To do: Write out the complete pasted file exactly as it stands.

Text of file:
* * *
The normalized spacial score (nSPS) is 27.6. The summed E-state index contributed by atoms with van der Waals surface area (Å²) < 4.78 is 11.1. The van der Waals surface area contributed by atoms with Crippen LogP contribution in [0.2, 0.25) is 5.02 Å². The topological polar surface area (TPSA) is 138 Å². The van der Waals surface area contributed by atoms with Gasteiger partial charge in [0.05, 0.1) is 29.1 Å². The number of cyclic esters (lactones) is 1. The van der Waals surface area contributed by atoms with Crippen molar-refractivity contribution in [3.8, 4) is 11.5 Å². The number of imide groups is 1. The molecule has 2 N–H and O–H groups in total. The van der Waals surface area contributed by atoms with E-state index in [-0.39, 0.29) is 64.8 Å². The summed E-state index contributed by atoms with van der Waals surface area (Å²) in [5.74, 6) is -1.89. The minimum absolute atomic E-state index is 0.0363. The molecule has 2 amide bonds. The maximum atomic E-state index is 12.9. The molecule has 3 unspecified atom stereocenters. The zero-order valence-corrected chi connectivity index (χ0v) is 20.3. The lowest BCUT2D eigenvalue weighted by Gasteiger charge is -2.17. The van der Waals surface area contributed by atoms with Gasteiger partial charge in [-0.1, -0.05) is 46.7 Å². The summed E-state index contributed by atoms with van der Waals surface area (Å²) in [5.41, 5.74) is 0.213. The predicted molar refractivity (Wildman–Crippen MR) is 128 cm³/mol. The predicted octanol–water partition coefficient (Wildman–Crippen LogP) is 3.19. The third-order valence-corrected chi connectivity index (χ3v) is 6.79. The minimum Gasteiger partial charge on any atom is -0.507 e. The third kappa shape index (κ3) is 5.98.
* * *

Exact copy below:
The normalized spacial score (nSPS) is 27.6. The summed E-state index contributed by atoms with van der Waals surface area (Å²) < 4.78 is 11.1. The van der Waals surface area contributed by atoms with Crippen LogP contribution in [0.2, 0.25) is 5.02 Å². The topological polar surface area (TPSA) is 138 Å². The van der Waals surface area contributed by atoms with Gasteiger partial charge in [0.05, 0.1) is 29.1 Å². The number of cyclic esters (lactones) is 1. The van der Waals surface area contributed by atoms with Crippen molar-refractivity contribution in [3.8, 4) is 11.5 Å². The number of imide groups is 1. The molecule has 2 N–H and O–H groups in total. The van der Waals surface area contributed by atoms with E-state index in [-0.39, 0.29) is 64.8 Å². The summed E-state index contributed by atoms with van der Waals surface area (Å²) in [5.74, 6) is -1.89. The minimum absolute atomic E-state index is 0.0363. The molecule has 2 amide bonds. The maximum atomic E-state index is 12.9. The molecule has 3 unspecified atom stereocenters. The zero-order valence-corrected chi connectivity index (χ0v) is 20.3. The lowest BCUT2D eigenvalue weighted by Gasteiger charge is -2.17. The van der Waals surface area contributed by atoms with Gasteiger partial charge in [-0.1, -0.05) is 46.7 Å². The summed E-state index contributed by atoms with van der Waals surface area (Å²) in [5.41, 5.74) is 0.213. The predicted molar refractivity (Wildman–Crippen MR) is 128 cm³/mol. The predicted octanol–water partition coefficient (Wildman–Crippen LogP) is 3.19. The third-order valence-corrected chi connectivity index (χ3v) is 6.79. The minimum Gasteiger partial charge on any atom is -0.507 e. The third kappa shape index (κ3) is 5.98.